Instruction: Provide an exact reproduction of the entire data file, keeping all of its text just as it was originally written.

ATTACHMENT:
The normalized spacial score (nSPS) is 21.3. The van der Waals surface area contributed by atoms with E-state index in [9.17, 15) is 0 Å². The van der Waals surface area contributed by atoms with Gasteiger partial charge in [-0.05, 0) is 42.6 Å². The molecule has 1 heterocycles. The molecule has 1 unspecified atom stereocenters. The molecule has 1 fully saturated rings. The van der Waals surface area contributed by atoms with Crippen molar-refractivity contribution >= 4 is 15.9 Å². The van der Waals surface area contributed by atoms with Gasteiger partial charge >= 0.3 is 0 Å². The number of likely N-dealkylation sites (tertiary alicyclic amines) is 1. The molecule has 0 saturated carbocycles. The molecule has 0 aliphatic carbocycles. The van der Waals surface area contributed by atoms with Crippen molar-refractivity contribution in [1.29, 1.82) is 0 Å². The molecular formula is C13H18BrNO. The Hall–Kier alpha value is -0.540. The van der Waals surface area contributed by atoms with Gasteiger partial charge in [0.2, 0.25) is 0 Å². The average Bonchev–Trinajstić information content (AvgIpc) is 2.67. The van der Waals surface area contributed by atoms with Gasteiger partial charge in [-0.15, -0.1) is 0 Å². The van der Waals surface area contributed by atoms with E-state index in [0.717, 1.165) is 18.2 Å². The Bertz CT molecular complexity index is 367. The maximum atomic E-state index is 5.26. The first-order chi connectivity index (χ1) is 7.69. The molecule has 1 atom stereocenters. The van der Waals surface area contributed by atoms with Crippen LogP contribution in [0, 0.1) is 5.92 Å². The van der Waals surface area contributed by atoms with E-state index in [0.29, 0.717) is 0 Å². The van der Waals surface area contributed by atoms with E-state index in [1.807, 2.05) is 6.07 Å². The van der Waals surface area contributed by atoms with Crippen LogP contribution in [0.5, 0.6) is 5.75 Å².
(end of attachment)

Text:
The normalized spacial score (nSPS) is 21.3. The van der Waals surface area contributed by atoms with E-state index in [9.17, 15) is 0 Å². The van der Waals surface area contributed by atoms with Gasteiger partial charge in [-0.05, 0) is 42.6 Å². The molecule has 1 heterocycles. The molecule has 1 unspecified atom stereocenters. The molecule has 1 fully saturated rings. The van der Waals surface area contributed by atoms with Crippen molar-refractivity contribution >= 4 is 15.9 Å². The van der Waals surface area contributed by atoms with Gasteiger partial charge >= 0.3 is 0 Å². The number of likely N-dealkylation sites (tertiary alicyclic amines) is 1. The molecule has 0 saturated carbocycles. The molecule has 0 aliphatic carbocycles. The van der Waals surface area contributed by atoms with Crippen molar-refractivity contribution in [1.29, 1.82) is 0 Å². The molecular formula is C13H18BrNO. The Hall–Kier alpha value is -0.540. The van der Waals surface area contributed by atoms with Gasteiger partial charge in [0.2, 0.25) is 0 Å². The average Bonchev–Trinajstić information content (AvgIpc) is 2.67. The van der Waals surface area contributed by atoms with Gasteiger partial charge in [-0.15, -0.1) is 0 Å². The van der Waals surface area contributed by atoms with E-state index in [0.717, 1.165) is 18.2 Å². The Bertz CT molecular complexity index is 367. The maximum atomic E-state index is 5.26. The first-order chi connectivity index (χ1) is 7.69. The molecule has 1 atom stereocenters. The van der Waals surface area contributed by atoms with Crippen LogP contribution in [0, 0.1) is 5.92 Å². The van der Waals surface area contributed by atoms with E-state index in [0.29, 0.717) is 0 Å². The van der Waals surface area contributed by atoms with E-state index in [1.807, 2.05) is 6.07 Å². The van der Waals surface area contributed by atoms with Crippen LogP contribution in [0.5, 0.6) is 5.75 Å².